6 CLEVER GARDENING TIPS FOR BEGINNERS

It is the dream of many homeowners or even people renting a house to have beautiful scenery around their homes in the form of a garden. Or perhaps you have neighbours with amazingly elegant gardens, and you secretly covet their houses just because of that.

Not that you couldn’t have your garden, but just the fact that you have tried severally to make a garden, but always ended up with the garden not looking as nice and as welcoming as that of your neighbours—-worse still it looks like something out of a cartoon character. Or it could even be that you don’t know where to buy the materials and tools you need, either because you are new to gardening or don’t have the time of day to go looking for gardening materials.

6 CLEVER GARDENING TIPS FOR BEGINNERS
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Well, I can solve the problem of where to get good gardening materials right away, that is assuming you are the busy type or you just want a reputable place to get your garden supplies. It is no other place than Homethods. Now as for other matters concerning the aesthetics and the propagation of your garden—you will have to read on to get a few tips that might help in making you a better gardener.

Hide in plain sight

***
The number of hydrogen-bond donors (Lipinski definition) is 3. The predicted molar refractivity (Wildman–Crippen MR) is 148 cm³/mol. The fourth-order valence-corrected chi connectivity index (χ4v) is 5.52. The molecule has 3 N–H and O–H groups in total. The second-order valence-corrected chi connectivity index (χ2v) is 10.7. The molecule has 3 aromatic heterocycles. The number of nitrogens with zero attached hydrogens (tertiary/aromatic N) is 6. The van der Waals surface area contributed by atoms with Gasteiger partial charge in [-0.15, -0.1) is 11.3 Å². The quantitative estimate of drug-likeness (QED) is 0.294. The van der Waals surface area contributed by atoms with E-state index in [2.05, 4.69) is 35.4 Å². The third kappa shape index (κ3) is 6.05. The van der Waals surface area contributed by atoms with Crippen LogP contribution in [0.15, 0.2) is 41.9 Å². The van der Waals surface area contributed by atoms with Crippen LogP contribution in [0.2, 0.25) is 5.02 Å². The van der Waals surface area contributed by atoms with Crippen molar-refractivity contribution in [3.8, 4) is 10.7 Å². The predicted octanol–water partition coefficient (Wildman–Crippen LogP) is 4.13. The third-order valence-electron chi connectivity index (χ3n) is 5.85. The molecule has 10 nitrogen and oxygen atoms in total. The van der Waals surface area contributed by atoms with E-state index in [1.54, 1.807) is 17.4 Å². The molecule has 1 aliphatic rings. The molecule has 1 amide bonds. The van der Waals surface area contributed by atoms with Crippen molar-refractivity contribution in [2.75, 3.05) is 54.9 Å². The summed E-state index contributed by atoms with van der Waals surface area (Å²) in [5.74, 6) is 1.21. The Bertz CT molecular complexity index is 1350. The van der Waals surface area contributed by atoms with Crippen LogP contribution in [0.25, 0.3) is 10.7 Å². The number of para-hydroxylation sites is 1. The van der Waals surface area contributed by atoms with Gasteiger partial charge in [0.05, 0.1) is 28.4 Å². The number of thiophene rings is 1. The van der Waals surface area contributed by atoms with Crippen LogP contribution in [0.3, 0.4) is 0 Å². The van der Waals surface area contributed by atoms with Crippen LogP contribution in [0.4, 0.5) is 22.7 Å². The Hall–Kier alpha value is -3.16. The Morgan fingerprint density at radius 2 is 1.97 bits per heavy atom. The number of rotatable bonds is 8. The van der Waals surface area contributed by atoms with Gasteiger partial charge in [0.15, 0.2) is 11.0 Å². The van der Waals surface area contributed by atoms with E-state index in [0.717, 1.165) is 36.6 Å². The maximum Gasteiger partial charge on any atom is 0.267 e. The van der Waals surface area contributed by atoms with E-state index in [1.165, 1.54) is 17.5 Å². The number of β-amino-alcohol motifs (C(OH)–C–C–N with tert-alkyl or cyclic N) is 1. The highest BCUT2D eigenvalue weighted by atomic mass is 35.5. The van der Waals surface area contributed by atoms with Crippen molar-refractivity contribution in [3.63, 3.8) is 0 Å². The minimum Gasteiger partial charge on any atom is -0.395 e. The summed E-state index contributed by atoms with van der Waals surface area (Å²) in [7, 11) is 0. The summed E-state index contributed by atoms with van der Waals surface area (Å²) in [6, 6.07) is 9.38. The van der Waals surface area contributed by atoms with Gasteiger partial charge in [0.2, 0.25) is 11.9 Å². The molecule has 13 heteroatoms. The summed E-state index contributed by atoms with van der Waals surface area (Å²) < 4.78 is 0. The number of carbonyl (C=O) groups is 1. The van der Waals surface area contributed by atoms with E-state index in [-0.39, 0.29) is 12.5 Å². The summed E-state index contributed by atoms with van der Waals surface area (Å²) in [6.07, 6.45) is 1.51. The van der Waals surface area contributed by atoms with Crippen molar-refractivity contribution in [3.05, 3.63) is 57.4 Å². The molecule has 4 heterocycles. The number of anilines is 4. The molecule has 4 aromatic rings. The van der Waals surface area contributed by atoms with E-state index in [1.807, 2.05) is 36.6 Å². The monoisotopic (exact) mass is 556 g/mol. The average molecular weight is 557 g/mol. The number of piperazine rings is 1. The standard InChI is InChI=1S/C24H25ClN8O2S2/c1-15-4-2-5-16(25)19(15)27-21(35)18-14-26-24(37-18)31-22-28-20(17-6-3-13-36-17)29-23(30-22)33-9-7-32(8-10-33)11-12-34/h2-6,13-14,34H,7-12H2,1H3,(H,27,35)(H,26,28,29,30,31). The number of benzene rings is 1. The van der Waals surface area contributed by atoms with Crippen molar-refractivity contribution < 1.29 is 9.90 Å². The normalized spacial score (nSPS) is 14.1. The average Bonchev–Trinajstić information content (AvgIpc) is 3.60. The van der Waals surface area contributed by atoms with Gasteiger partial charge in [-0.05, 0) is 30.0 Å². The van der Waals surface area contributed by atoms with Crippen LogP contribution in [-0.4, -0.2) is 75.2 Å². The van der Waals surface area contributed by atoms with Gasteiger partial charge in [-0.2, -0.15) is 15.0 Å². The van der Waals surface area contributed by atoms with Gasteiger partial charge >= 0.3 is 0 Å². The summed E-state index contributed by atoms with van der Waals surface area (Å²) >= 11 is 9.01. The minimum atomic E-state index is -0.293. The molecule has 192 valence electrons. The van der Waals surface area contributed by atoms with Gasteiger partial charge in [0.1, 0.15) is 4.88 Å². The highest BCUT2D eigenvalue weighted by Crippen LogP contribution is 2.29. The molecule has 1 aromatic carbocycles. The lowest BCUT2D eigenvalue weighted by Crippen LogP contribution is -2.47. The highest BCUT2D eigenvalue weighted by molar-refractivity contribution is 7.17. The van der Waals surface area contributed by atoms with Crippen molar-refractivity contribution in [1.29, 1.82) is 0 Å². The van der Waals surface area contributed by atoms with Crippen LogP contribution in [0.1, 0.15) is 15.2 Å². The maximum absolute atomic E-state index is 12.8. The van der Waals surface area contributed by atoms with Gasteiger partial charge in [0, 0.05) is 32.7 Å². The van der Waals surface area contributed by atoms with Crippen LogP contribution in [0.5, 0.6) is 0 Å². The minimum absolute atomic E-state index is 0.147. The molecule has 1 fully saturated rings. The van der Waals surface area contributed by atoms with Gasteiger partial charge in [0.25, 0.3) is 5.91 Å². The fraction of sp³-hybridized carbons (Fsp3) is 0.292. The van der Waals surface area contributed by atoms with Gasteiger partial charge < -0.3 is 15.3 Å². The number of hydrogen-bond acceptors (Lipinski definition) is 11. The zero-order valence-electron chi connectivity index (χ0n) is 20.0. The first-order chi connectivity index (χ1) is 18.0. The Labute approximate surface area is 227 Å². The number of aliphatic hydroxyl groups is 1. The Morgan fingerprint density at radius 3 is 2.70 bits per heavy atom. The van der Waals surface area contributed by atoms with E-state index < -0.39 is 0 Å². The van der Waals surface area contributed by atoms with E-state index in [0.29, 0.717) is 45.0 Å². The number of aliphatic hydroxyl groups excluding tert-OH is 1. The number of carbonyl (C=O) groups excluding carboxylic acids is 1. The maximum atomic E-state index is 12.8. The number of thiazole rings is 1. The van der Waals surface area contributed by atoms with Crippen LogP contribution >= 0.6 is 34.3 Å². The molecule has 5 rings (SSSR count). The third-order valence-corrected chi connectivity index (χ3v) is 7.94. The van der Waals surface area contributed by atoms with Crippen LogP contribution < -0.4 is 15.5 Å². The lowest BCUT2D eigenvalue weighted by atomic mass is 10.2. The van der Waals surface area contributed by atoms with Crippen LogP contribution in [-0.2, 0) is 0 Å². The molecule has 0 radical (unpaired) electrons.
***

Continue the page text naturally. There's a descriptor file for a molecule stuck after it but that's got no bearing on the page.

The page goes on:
While it is not uncommon for newbies or people just new to gardening to try and hide an unpleasant look with a plant with plenty of big leaves, this can actually backfire. Because whether a plant blends in or stands out is heavily dependent on its texture. A big, dense shrub with very large, coarse leaves that are planted in front of an object to shield that object from view might be doing the reverse by rather drawing attention to the object you wanted to hide in the first place.

Thick and heavy undergrowth tends to visually swallow or encompass space rather than softly blending in with their surroundings. No doubt that they are usually good for blocking views, but they don’t mainly do it gracefully. From a distance, beautifully textured plants with not too big and narrow leaves appeal to the eye without demanding a lot of attention. So when trying to hide a space or something, those are the types of plants you should subscribe to.

Built-ins

To draw viewers’ attention away from bulky shapes or built-in elements in your garden such as barbecues, hot tubs, and fire pits make use of finely textured plants to help them synchronize into their surroundings. Of course, you won’t be able to hide these elements completely, nor should you try to, but you can enhance their look with a variety of well-chosen plants.

It is, however, important to bear in mind the overall size of the plant when it is has grown into maturity, as you can stand the risk of the plant growing so large that it overshadows the space it was meant to enhance. It is always recommended to go for vertical plants, because not only can they get the job done but they also don’t have the density to eat up the intended space. Also, have it at the back of your mind that whichever plant you choose should be able to withstand residual heat from the fire or other chemical compounds such as chlorine.